In the things we do, and the work we create, we can often attribute these things to the voices of our ancestors, says Tara June Winch. Our great-great-grandparents looking down on us as unseen forces at play.
Winch said in The Yield she needed to write about the history of colonisation; about missions, stations, suppression, and the attempted extinction of Indigenous languages, about the policies and violence that have impacted the first peoples of Australia.
‘I didn’t want to put the book down,’ Lucashenko said of Winch’s book.
Both women expressed the belief that their ancestors were speaking to them and helping them.
One of Winch’s characters, Poppy Arthur turned out to be similar to her great-grandfather, and this is one example of how she sees that ‘our ancestors are speaking to us’.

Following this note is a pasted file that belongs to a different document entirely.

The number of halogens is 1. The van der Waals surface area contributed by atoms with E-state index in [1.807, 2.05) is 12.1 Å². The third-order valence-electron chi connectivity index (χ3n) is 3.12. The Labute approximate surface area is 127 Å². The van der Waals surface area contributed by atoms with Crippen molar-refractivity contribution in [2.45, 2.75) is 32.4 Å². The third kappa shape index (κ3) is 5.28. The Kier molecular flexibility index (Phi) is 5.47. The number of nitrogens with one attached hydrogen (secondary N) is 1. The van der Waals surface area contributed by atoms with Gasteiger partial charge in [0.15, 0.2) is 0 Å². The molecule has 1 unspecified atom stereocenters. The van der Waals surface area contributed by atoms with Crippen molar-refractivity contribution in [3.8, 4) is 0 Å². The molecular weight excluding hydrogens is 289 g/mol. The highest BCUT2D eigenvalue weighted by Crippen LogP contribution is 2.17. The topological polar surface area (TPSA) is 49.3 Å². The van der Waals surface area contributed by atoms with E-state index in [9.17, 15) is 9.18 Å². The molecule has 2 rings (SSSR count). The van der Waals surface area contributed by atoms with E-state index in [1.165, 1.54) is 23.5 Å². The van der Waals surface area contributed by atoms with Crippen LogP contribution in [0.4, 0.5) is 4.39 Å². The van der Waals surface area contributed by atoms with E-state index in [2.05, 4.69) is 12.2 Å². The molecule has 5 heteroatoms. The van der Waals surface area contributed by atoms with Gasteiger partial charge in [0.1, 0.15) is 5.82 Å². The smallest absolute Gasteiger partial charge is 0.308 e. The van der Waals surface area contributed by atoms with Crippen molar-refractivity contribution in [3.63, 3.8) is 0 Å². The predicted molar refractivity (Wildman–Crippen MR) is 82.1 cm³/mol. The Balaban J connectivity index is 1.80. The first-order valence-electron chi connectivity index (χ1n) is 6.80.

There are, she said, ‘other forces at work.’
Lucashenko, who grew up in Brisbane, described her great-grandmother – Granny Christina – as someone who she channelled when writing her book.
Lucashenko’s great-grandmother was an Indigenous woman who was taken from her family when she was eight and forced into slavery.
Granny Christina never spoke to Lucashenko about her early life she greatly influenced her in writing, as she channelled her when she wrote Too Much Lip.
Although, there was an incident where her great-grandmother shot a man who was harassing and stalking her.
‘It’s about fighting back,’ Lucashenko said.
For Winch, the Wiradjuri country of central New South Wales was significant in The Yield, as it was the language of one of her characters.
Winch said it is a beautiful country that you have to ‘scratch the surface to find the beauty’.
But that country is, to a stranger’s eye, a landscape with nothing, she said.
Annabelle Hill is a Southern Cross University Creative Writing student. Southern Cross University students have reported on Byron Writers Festival since 2010. Find out where a degree from Southern Cross University can take you.